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  1. 1. WHO Breastfeeding: • is the normal way of providing young infants with the nutrients they need for healthy growth and development. • ... Virtually all mothers can breastfeed • Exclusive breastfeeding is recommended up to 6 months of age, with continued breastfeeding along with appropriate complementary foods up to two years of age or beyond.
  2. 2. Lactation Anatomy and Physiology Breast enlargement – During pregnancy and lactation indicates the mammary glands are becoming functional – Breast size before pregnancy does not determine the amount of milk a woman will produce
  3. 3. Hormones during pregnancy –Estrogen stimulates the ductile systems to grow, then estrogen levels drop after birth –Progesterone increases the size of alveoli and lobes –Prolactin contributes to increasing the breast tissue during pregnancy
  4. 4. • Alveoli secrete milk and contract when stimulated • Oxytocin stimulates milk secretion and is released during the ‘let down’ or milk ejection reflex • After let down, milk travels into the ductules, then to the larger – lactiferous or mammary ducts
  5. 5. • Hormones during breastfeeding –Prolactin levels rise with nipple stimulation –Alveolar cells make milk in response to prolactin when the baby sucks –Oxytocin causes the alveoli to squeeze the newly produced milk into the duct system
  6. 6. Latch On and sucking Oxytocin Release Releases Milk Infant Empties Breast Production Increases Milk Production Occurs
  7. 7. • the yellowish, sticky breast milk produced at the end of pregnancy, • recommended by WHO as the perfect food for the newborn, • and feeding should be initiated within the first hour after birth.
  8. 8. – Small amount for the immature digestive system – ‘paints’ the digestive tract – Low fat for easy digestion – Contains mothers antibodies which boost infants’ immune system – Acts as a laxative to ease passage of meconium
  9. 9. • The milk comes in – Transitional milk for up to 2 weeks • May still have yellow appearance • Amounts increase quickly as infant hungers and digestive system matures – Mother's" milk making” changes from endocrine to autocrine system – Mature milk • Supply/demand system engorgement decreases • Properties of fore milk and hind milk present
  10. 10. • Lower risk of – Diarrhea – Constipation – Infections • Ear, respiratory, meningitis, urinary tract – SIDS – Allergic diseases – Chronic digestive diseases – Juvenile onset diabetes – Acute leukemia – Adult obesity
  11. 11. • Provides immunologic protection while the infant’s immune system is maturing – Antimicrobial agents – Anti-inflammatory agents – Immunomodulating agents
  12. 12. Preterm Infants – Decreased necrotizing enterocolitis – Decreased infection rates – Better able to tolerate feedings – Increased IQ rates • Contains long chain polyunsaturated fatty acids that help the infant’s brain develop – these are normally provided by the mother in late pregnancy, therefore preterm infants miss this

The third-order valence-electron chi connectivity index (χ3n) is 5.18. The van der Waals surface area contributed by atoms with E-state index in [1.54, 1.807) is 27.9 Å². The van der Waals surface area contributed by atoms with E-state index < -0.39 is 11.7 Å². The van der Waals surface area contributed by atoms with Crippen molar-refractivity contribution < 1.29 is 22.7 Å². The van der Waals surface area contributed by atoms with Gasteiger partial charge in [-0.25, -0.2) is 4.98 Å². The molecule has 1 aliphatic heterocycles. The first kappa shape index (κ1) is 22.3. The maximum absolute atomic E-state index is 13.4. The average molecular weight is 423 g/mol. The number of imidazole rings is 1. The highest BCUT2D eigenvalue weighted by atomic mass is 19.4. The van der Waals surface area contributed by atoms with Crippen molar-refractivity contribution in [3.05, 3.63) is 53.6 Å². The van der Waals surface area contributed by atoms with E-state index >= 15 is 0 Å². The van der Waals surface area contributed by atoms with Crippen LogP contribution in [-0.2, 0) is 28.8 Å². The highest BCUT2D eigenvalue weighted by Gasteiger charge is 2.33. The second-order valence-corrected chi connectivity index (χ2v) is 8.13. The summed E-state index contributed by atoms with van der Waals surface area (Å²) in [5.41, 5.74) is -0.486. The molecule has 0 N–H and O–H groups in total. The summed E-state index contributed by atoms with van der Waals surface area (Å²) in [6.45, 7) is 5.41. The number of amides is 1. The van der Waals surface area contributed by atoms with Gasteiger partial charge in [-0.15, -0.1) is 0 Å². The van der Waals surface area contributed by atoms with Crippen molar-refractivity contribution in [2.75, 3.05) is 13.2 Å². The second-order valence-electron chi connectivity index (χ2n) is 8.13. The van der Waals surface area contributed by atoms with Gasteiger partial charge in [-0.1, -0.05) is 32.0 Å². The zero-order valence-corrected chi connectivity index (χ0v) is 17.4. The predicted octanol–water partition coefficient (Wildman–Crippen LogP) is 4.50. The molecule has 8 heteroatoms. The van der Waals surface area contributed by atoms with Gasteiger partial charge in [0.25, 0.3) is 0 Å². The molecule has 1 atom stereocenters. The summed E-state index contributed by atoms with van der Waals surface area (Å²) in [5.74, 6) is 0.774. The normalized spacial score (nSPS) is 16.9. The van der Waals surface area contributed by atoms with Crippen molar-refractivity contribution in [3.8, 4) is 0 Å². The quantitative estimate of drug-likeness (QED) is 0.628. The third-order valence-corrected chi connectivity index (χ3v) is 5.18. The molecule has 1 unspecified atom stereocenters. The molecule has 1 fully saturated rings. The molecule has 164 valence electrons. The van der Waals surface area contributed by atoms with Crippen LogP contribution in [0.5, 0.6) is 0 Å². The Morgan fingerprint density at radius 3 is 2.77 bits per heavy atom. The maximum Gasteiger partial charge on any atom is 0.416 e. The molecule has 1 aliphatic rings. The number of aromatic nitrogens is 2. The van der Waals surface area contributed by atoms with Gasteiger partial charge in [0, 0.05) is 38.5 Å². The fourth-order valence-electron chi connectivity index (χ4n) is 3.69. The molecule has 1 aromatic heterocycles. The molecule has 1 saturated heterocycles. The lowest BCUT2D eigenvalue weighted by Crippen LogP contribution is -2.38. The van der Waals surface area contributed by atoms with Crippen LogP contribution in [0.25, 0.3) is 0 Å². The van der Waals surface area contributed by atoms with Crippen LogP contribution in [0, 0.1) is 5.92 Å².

13. 13. Mother Health Benefits • Less postpartum bleeding • More rapid uterine involution • Weight loss • Decreased premenopausal breast cancer rates • Decreased ovarian cancer rates • Lactational amenorrhea – Should still use progesterone only contraceptives – Combined contraceptives dry up milk
  14. 14. Parent Benefits • Saves money • Saves time • Babies love it
  15. 15. Management of breast feeding • 1) Preparation of prospective mother: a- emotional support. b- education on benefits of B.F. and Technique. c- good maternal health and nutrition. d- avoidance of drugs that interfere with breast feeding i.e. ergometrine ; sedatives ; analgesics
  16. 16. 2) Early initiating of breast feeding Within first 30-60 minutes after delivery : a- Psychological bonding by skin contact is maximal. b- Rooting and suckling reflexes are maximal. c- Suckling stimulates milk secretion or let down reflex. d- Colostrum has nutritious anti-infective characters.
  17. 17. Criteria of good position 1- infant body is close to the mother. 2- infant body is turned to the mother. 3- infant whole body is supported (not only head or neck). 4- infant neck is straight or bent slightly back.
  18. 18. 5- how to carry and protect (as above). 6- Rooting reflex : by touching the baby cheek or lower lip with the nipple. 7- when mouth is open the nipple or lower part of the areola are pushed well back in the infant's mouth against it's palate ; so that hard palate compress and massage the milk senuses which lie beneath the areola.
  19. 19. 8- mother should be shown how to attach her baby to the breast 9- Baby's face must not be buried in the breast (interfere with nasal breathing). 10- Continue feeding till baby releases nipple. 11- Mouth especially corners are wiped. 12- Baby is held vertically and tapped gently 2-3 times on the back to drive any swallowed air. 13- Baby placed in bed either lying on its right side or prone.
  20. 20. The 4 criteria of good attachment: The 4 criteria of good attachment: 1)) infant chin is touching the breast. 2)) infant mouth is widely open. 3)) lower lip is turned outwards. 4)) more aleady tissue above than below the mouth.
  21. 21. Adequate Breast feeding Baby feeds at least 8 times 24 hrs. Baby is calm satisfied after feeds. Baby sleeps well 2-4 hours after nuring. Normal motion no constipation.
  22. 22. 5) Normal amount of urine :- 6 or more / 24 hours. 6) Normal weight gain (20-30 gm/ day or 150- 210 gm / week Can be assessed by :- a) Wt. charls. b) Test weighing